To play the slideshow requires Flash 8 or higher. Click here to install/upgrade.

Radio and Television

Technological advances, including the advent of television in the 1950s, brought several radio and TV stations to Palm Beach County during the Urban Expansion era. The area’s first television station, WIRK Channel 21, began operating in 1953 from the 11th floor of the Harvey Building in downtown West Palm Beach. WIRK showed a few ABC programs, first by Kinescope recording (a film made of a live broadcast) and then by cable. When WEAT-TV went on the air as an ABC affiliate in 1955, WIRK-TV lost the network programming and went off the air the following year.

In 1954 WJNO-TV Channel 5 went on the air as an NBC affiliate, from a studio in the old “slat house” on Coconut Row, Palm Beach. Two years later Scripps-Howard bought the station and it became WPTV, with new studios on Flagler Drive, West Palm Beach. Billionaire John D. MacArthur started WEAT-TV Channel 12 in 1955, an ABC affiliate, located on South Congress Avenue, West Palm Beach. MacArthur also owned WEAT-AM and –FM radio stations, and was forced to sell one of three stations to abide by regulations of the Federal Communications Commission (FCC). In 1973 Alexander W. Dreyfoos, Jr. purchased the television station, moved it to Mangonia Park adjacent to his Photo Electronics Corporation, and renamed it WPEC-TV.

In 1975 MacArthur sold both radio stations to sportscaster Curt Gowdy. WEAT-AM became WFTL 850 AM, now owned by the James Crystal Radio Group of AM stations in south Florida; WEAT 104.3 FM is owned by CBS Radio.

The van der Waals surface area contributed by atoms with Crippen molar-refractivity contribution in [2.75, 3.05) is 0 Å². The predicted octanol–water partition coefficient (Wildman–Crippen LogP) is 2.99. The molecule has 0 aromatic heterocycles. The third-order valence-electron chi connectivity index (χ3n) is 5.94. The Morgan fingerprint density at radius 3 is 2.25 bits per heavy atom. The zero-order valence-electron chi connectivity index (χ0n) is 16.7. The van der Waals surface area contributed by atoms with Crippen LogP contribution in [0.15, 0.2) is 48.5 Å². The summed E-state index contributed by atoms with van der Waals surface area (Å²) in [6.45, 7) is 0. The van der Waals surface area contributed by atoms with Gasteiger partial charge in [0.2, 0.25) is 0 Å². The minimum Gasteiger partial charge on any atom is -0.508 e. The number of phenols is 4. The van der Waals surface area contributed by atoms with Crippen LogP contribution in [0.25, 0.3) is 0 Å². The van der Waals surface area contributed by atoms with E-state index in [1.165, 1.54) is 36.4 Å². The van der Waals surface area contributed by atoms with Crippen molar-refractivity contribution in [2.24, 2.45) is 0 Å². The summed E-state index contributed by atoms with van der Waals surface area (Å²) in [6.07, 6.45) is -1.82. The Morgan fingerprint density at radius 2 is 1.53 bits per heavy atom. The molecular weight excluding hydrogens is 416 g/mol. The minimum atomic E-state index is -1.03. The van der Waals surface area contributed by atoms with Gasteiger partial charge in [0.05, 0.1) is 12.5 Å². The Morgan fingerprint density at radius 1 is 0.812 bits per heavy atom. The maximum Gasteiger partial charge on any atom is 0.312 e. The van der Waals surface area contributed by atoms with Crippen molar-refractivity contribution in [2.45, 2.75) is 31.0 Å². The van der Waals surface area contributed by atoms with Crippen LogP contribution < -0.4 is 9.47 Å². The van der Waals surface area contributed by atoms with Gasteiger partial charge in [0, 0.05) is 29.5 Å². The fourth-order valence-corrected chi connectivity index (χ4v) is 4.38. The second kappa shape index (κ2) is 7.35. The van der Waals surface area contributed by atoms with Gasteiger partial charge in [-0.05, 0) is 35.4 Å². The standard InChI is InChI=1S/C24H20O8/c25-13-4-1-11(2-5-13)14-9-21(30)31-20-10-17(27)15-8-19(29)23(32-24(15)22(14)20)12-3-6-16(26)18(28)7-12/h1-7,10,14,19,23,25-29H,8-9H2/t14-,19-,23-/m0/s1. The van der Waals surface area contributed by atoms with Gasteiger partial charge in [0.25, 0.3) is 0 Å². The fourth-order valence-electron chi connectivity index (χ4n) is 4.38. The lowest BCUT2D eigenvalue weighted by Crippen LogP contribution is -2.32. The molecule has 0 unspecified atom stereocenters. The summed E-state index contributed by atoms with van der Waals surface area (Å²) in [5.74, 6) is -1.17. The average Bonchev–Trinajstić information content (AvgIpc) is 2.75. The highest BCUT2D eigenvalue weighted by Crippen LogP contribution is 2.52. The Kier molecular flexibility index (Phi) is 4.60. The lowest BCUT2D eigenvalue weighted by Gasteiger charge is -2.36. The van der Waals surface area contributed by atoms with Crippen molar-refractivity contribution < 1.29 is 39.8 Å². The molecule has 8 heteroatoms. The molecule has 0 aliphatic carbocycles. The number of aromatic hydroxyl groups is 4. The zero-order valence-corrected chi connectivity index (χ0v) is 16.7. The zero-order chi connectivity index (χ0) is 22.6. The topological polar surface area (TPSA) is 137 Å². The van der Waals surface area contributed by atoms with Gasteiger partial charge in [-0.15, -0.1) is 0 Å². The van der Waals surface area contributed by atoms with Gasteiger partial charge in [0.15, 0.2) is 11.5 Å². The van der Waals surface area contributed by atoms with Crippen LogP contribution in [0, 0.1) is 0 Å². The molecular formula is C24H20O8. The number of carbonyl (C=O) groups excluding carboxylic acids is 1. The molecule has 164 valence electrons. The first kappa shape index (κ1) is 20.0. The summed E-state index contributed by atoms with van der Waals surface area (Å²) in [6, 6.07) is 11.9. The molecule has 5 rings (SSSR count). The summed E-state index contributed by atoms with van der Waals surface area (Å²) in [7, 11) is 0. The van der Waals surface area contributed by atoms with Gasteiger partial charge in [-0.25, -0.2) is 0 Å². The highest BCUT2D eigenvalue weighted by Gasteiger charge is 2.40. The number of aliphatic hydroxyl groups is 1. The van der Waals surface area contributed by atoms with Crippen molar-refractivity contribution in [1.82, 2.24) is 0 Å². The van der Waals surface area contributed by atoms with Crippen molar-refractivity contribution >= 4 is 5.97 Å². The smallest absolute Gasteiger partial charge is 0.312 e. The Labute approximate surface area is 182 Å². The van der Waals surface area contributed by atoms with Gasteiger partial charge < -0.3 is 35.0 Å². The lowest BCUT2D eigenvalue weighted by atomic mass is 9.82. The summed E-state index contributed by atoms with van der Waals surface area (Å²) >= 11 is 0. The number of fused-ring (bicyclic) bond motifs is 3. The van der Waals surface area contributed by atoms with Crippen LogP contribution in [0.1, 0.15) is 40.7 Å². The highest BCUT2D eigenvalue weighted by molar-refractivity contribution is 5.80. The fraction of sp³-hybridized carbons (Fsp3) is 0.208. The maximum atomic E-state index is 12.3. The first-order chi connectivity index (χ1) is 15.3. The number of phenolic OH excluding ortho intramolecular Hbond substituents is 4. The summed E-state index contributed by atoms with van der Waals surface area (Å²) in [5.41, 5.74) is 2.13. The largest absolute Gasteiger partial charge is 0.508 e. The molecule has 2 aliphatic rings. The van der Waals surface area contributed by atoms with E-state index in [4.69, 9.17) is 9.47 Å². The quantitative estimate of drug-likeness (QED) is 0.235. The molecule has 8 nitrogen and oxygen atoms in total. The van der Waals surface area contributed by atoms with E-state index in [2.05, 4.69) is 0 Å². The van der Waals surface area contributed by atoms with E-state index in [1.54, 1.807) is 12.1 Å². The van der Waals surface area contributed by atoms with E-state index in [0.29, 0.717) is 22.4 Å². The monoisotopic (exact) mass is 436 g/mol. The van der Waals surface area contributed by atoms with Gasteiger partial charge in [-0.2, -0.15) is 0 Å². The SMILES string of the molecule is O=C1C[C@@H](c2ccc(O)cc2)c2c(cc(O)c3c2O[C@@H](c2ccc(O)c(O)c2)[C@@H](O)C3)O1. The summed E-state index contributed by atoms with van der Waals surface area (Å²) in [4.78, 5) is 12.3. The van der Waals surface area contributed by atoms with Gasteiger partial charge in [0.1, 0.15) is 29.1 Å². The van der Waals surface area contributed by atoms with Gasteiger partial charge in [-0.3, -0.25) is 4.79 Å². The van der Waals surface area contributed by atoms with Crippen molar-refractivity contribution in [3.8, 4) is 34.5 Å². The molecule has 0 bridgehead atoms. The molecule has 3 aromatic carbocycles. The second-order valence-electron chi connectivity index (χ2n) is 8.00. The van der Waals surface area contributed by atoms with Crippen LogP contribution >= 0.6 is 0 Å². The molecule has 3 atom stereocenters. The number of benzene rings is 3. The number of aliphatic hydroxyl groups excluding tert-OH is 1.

The FCC reserved 20 radio stations from 88 to 92 FM for noncommercial broadcasting in 1945, and educational television channels throughout the U.S. in 1952. The late 1960s brought rapid progress in public media under President Lyndon B. Johnson: Federal legislation created and funded the Corporation for Public Broadcasting (CPB), which formed the Public Broadcasting System (PBS). Mister Roger’s Neighborhood and Sesame Street debuted on public TV, and National Public Radio (NPR) was coming soon.

The Palm Beach County School District obtained a radio license, and in 1969, WHRS-FM went on the air from Hagen Ranch Elementary School in Boynton Beach, designed to reach migrant families. In the 1970s, WHRS became an NPR affiliate and was recognized by NASA for the nation’s first space launch broadcast in Spanish, from Apollo 16. The station changed its focus to classical music and news and moved to 90.7 FM.
 

Site Map  |   Home  |  Native Americans  |  Journal  |  Pioneer Life  |  Land Boom & Bust  |  World War ll  |  Progress  |  People  |  Agriculture  |  Communities  |  Geography  |  Maps & Photos  |  For Teachers  |  Credits  |  Disclaimer  |  Copyright  |  Links  |  Timeline E-L  | 

phone: 561.832.4164  |  fax: 561.832.7965  |  mail: P.O. Box 4364, W.P.B., FL 33402  |  visit: 300 N. Dixie Hwy, W.P.B., FL 33401

© 2009 Historical Society of Palm Beach County  |  all photos courtesy HSPBC unless otherwise noted